SINGAPORE - A National University of Singapore (NUS) professor caught on video speeding in a Maserati along Lorong Chuan was given the maximum fine of $5,000 after admitting to dangerous driving in court on Monday (Nov 26).
China-born Singaporean Henry Yeung Wai Chung, 50, was also disqualified from driving all classes of vehicles for 13 months.
Yeung had been arrested five days after committing the offence on Sept 7.
On Sept 11, a video was posted on the Beh Chia Lor - Singapore Road Facebook page which showed a black Maserati speeding towards a truck.
It then swerved abruptly to the right and scraped the road divider, narrowly missing the traffic light pole.
The car then went against traffic on the other side of the road, where it almost crashed head-first into an oncoming taxi and a car.
The video showed the Maserati swerving back to the correct lane after the near miss, before overtaking the lorry and stopping in front of it. In doing that, the Maserati driver prevented the vehicle from moving forward.
Henry Yeung Wai Chung leaving the State Courts after being charged yesterday. The 50-year-old, who is acting head of the Department of Geography at NUS, was allegedly driving the Maserati which was seen going against traffic and narrowly missed crash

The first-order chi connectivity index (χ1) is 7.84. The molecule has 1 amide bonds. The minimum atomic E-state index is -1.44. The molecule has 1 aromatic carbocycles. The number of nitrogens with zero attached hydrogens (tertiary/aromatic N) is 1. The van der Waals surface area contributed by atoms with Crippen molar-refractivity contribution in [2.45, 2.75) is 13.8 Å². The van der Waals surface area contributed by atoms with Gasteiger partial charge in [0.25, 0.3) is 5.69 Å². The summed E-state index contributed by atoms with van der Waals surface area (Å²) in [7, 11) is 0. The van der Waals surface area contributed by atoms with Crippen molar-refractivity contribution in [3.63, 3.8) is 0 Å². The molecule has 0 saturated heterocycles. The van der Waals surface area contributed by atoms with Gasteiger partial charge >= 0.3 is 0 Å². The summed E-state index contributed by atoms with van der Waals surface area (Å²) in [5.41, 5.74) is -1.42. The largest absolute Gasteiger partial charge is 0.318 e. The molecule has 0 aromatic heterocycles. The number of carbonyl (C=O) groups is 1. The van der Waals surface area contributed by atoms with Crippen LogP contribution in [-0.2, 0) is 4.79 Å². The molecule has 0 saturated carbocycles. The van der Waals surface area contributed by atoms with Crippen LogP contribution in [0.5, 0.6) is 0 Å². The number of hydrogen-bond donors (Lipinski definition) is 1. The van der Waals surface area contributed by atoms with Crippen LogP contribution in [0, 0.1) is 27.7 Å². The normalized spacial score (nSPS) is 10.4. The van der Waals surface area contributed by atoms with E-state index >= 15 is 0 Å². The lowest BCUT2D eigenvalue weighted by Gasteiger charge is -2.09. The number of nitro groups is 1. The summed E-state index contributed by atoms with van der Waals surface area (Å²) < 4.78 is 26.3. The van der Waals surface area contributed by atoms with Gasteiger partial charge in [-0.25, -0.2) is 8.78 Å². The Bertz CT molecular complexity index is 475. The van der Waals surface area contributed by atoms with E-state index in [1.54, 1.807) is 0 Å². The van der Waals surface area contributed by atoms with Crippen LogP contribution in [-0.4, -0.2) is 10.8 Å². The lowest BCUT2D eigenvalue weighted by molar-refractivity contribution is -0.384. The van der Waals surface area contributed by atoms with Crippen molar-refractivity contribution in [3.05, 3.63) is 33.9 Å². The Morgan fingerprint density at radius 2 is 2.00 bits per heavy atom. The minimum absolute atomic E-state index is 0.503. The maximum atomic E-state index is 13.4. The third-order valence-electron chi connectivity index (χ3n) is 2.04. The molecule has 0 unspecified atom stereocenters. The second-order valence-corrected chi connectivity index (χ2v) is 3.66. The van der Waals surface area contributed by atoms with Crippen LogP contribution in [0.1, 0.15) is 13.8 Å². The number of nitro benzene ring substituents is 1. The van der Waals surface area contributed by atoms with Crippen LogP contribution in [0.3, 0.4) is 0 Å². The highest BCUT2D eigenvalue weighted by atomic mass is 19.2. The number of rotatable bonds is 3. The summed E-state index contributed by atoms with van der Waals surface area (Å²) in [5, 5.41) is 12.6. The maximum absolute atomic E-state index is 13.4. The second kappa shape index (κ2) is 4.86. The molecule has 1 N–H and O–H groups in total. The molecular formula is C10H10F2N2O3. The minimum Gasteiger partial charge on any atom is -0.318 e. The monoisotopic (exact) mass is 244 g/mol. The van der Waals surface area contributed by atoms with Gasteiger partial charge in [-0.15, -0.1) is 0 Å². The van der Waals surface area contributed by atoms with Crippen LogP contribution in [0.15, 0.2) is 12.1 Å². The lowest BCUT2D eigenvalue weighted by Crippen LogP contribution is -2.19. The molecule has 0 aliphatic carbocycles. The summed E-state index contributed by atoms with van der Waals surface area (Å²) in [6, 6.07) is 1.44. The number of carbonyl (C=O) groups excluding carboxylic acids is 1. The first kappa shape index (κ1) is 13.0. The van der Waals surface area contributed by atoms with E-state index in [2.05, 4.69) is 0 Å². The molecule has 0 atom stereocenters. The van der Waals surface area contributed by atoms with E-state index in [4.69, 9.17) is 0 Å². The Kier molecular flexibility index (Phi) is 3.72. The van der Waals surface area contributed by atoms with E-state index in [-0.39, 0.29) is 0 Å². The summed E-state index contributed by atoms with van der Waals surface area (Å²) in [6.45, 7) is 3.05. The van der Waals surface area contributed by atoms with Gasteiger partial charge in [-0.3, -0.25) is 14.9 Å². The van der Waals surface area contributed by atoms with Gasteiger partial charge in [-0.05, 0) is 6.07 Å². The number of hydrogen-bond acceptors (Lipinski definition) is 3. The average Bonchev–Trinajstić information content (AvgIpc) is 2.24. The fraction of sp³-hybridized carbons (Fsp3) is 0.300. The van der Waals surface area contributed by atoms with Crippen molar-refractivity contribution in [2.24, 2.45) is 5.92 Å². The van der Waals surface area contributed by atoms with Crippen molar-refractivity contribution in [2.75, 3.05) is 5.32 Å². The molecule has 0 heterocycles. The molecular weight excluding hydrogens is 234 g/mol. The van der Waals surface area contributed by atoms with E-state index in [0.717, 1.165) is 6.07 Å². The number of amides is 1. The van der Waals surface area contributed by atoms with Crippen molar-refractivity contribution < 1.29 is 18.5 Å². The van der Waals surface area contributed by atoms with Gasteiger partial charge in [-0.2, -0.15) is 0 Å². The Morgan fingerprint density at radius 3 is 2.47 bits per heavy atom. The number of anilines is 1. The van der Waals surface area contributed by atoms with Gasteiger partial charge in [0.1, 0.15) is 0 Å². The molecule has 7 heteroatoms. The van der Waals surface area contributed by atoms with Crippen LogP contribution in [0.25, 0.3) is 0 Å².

Police said no injuries were reported in the incident but they urged all motorists to drive safely, and to strictly abide by traffic rules and regulations.
"The Traffic Police will not hesitate to take firm action against motorists who choose to endanger the safety of other road users," they added.
According to the NUS website, Yeung was an assistant professor at the university from 1998 to 1999 before a promotion earlier this year.
In his brief biography on the website, he stated: "Since February 2018, I have been appointed Distinguished Professor of the National University of Singapore in recognition of my 'outstanding academic excellence as well as academic and intellectual leadership'."
Soon after the driver of the Maserati was revealed to be Yeung, NUS confirmed that it was aware of the incident.
First-time offenders convicted of dangerous driving can be jailed for up to a year and fined up to $5,000. Repeat offenders can be jailed for up to two years and fined up to $10,000.
This article was first published in The Straits Times. Permission required for reproduction.